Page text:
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When preparing a summary document for policy-makers, it's fairly common to include a graphic that represents how the optimal policy solution varies with two variables. It may be the result of a formal or informal optimisation analysis. Below is an example of such a graphic. The graphic partitions the chart area into contiguous areas, with each area indicating that combinations of (x,y) within that area all share an optimal policy solution.

What's the proper name for such data visualisation? And is there an easy way in Matlab (or even Excel) to generate such graphics relatively automatically from data, without having to just draw every component manually as a custom shape (because if I was going to do that, I'd just use Illustrator)?

For now, please ignore the "CALM" / "SEGREGATE" labels and arrows - I'm interested in the partitioning of the chart into separate areas, and the distinct shading and labelling of each area. I'm not assuming this graph was generated from data: it's just to illustrate the chart style, nothing more. I want to generate a similar style of graph from data. As with the graph below, some of the boundaries may be non-linear.

enter image description here

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    $\begingroup$ I doubt there's gonna be any good answers to the question. The problem is that the you're assuming this graph was generated "from data". The data in this case are speeds and vehicle flow rates. The categories that are placed over them cannot be mapped by analytical function. I'd guess the edges were created fairly arbitrarily, based on expert judgement. Hard to know without the original context. You COULD create a mapping, but it'd just be a massive block of "IF" statements, combined with linear functions, which would be just as arbitrary. For the name, no idea, would be interested to find out $\endgroup$ – naught101 Feb 28 '12 at 12:34
  • $\begingroup$ thanks for the comment. I've tried to clarify these issues in an edit to the last paragraph of my question, $\endgroup$ – EnergyNumbers Feb 28 '12 at 12:50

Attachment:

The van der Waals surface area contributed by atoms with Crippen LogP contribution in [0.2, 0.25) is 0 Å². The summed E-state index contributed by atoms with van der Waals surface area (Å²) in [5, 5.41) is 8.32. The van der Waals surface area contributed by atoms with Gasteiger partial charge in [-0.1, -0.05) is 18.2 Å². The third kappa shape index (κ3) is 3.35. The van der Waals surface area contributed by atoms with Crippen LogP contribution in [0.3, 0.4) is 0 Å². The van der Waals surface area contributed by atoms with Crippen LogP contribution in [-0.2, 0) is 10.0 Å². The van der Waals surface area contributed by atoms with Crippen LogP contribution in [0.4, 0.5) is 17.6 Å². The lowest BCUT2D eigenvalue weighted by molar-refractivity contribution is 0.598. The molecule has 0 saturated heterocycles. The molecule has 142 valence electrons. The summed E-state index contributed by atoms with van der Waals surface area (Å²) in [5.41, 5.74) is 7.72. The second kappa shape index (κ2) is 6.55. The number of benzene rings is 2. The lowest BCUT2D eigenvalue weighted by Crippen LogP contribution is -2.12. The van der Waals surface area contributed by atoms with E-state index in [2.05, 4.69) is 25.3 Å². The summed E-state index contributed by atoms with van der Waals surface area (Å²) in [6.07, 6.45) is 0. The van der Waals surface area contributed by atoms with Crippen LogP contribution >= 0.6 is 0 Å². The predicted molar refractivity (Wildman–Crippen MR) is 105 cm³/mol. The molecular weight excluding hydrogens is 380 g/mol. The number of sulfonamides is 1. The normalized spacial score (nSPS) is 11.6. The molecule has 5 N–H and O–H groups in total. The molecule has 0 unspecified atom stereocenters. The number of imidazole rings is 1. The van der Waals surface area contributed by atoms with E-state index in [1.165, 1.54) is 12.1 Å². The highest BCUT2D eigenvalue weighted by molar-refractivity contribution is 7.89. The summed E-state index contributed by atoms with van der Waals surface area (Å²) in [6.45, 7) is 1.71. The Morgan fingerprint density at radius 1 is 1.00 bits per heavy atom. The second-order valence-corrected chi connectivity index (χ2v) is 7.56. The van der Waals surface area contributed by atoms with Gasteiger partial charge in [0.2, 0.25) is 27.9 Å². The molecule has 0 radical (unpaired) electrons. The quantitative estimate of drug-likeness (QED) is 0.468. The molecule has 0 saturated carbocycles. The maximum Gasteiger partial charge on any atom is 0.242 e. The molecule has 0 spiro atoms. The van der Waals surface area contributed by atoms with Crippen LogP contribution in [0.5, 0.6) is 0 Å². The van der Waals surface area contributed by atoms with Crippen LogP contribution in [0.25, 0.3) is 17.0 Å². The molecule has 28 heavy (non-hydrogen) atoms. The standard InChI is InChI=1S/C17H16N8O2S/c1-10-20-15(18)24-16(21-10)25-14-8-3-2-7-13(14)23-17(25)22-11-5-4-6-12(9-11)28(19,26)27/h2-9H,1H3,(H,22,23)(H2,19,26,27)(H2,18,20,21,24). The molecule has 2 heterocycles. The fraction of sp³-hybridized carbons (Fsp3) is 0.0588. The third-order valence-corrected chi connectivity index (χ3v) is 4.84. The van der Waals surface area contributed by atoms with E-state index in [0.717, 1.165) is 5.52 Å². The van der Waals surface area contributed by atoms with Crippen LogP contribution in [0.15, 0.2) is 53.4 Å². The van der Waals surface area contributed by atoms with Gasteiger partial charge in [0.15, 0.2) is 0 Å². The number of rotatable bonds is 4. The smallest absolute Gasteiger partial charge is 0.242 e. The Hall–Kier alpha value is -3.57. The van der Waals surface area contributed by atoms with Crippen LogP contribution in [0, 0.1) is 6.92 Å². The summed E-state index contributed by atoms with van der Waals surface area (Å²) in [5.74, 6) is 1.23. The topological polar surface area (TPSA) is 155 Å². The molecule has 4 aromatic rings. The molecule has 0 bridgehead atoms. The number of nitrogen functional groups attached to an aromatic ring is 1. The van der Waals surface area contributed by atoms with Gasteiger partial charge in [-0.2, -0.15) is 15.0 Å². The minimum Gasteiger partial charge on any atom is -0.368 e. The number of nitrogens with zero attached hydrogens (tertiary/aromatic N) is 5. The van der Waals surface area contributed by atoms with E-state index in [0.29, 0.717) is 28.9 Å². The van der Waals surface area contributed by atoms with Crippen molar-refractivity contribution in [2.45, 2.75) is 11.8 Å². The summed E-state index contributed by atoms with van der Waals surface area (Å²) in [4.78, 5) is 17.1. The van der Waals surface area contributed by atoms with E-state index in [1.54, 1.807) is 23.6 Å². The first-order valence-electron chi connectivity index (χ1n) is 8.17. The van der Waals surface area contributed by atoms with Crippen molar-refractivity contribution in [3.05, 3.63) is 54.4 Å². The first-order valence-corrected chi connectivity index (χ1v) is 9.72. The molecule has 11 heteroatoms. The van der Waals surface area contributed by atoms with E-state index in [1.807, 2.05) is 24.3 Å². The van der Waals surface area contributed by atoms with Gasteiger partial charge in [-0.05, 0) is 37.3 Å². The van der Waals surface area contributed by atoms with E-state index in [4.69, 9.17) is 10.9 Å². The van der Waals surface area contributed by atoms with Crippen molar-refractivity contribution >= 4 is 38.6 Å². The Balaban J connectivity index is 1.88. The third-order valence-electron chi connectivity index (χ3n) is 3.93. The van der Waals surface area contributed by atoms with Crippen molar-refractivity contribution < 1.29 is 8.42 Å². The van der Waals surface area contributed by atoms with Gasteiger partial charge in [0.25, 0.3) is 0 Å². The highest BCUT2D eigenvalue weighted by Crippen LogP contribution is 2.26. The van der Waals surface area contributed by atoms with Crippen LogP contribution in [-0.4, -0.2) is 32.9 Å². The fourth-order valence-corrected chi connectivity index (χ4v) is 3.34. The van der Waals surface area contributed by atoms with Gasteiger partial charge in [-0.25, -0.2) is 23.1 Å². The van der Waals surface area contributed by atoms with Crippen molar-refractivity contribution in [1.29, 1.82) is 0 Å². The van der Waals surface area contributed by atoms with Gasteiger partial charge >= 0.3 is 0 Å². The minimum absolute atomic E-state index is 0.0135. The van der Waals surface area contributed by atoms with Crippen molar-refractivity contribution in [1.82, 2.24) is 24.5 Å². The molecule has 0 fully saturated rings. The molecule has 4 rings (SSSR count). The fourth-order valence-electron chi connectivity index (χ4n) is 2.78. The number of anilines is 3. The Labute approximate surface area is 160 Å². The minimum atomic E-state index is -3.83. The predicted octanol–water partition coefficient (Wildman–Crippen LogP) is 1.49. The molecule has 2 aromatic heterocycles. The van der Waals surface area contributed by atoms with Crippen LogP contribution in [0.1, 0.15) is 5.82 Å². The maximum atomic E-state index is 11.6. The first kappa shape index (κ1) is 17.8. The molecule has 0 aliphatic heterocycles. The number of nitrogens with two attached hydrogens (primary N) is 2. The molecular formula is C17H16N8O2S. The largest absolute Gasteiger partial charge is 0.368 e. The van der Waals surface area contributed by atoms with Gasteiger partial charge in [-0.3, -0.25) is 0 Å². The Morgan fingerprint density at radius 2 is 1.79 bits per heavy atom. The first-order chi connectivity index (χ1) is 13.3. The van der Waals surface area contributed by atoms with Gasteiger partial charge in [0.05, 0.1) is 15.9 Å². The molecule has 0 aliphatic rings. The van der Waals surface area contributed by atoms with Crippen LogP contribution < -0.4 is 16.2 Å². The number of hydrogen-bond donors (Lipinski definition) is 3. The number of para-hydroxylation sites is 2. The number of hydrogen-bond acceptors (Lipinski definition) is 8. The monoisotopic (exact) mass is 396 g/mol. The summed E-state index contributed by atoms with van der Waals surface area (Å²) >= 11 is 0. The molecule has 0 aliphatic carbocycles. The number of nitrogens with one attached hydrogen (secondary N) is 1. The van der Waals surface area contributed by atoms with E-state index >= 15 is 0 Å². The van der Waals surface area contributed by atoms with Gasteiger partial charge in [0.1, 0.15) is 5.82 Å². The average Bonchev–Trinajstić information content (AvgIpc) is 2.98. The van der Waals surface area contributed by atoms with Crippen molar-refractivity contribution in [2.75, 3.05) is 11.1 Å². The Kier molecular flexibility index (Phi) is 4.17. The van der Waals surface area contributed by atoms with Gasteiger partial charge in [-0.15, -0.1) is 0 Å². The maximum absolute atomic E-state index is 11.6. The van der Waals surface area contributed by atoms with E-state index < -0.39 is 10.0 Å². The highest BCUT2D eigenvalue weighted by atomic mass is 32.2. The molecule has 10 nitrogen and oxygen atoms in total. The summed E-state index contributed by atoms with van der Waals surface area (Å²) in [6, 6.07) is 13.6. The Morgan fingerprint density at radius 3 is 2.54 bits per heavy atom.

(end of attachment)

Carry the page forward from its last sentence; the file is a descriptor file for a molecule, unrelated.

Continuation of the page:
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As naught already mentioned, I find it unlikely a specific name for the type of chart is currently in use, although just identifying it by its common components with other charts (a line chart and an area chart superimposed) I would think would be sufficient.

Essentially when working with any statistical program that can produce statistical graphics, the graphical elements of the chart (lines and area) can be added to a plot in a programatic fashion, as well as rendering the cartesian coordinate system. The other meta data elements though (labels for lines and area fills, the background Calm and Segregate Arrows), are unlikely to be implemented in a programatic fashion. This is because they aren't data in the sense that their coordinates, orientation or any other aesthetic in plot directly depict data, hence their placement within the chart is arbitrary.

In my experience typical meta data that can be automatically added to plots are axis labels and labels for graphical elements (and labels for the axis that define the cartesian coordinate system obviously). Placement of labels to avoid overplotting of graphical elements is very difficult though, and so I would bet the labels in the above chart were placed by hand in a vector graphics editing program (like illustrator). You could do it programatically, but it would only work for the one particular chart you taylor it to.

The supplemental labels for the Y axis guide is unique, and so such a guide is unlikely already implemented in any statistical program (although in theory that would be much easier to implement than placement of the labels for elements within the plot).

IMO there isn't much point to adding a name to a particular type of chart once you understand the grammer of the components that make up the chart (which you do given your question). Knowing the grammar there could be very many different types of charts, and so what is the point in giving a line + area chart a special name.

It would be possible to make such a graph in excel (I don't know about Matlab), as well as various other statistical programs. Although it would be difficult to whip up a turn-key script to produce such a polished graphic as the one posted in your question (compared to the amount of time to add such elements post-hoc in a vector editing environment).

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  • $\begingroup$ Also, in any decent vector graphics package (I recommend inkscape) you can align line segments to a grid, which would make the graph just as accurate as anything painstakingly created in any maths/stats package or spreadsheet editor (at least for the linear segments) $\endgroup$ – naught101 Feb 29 '12 at 5:29

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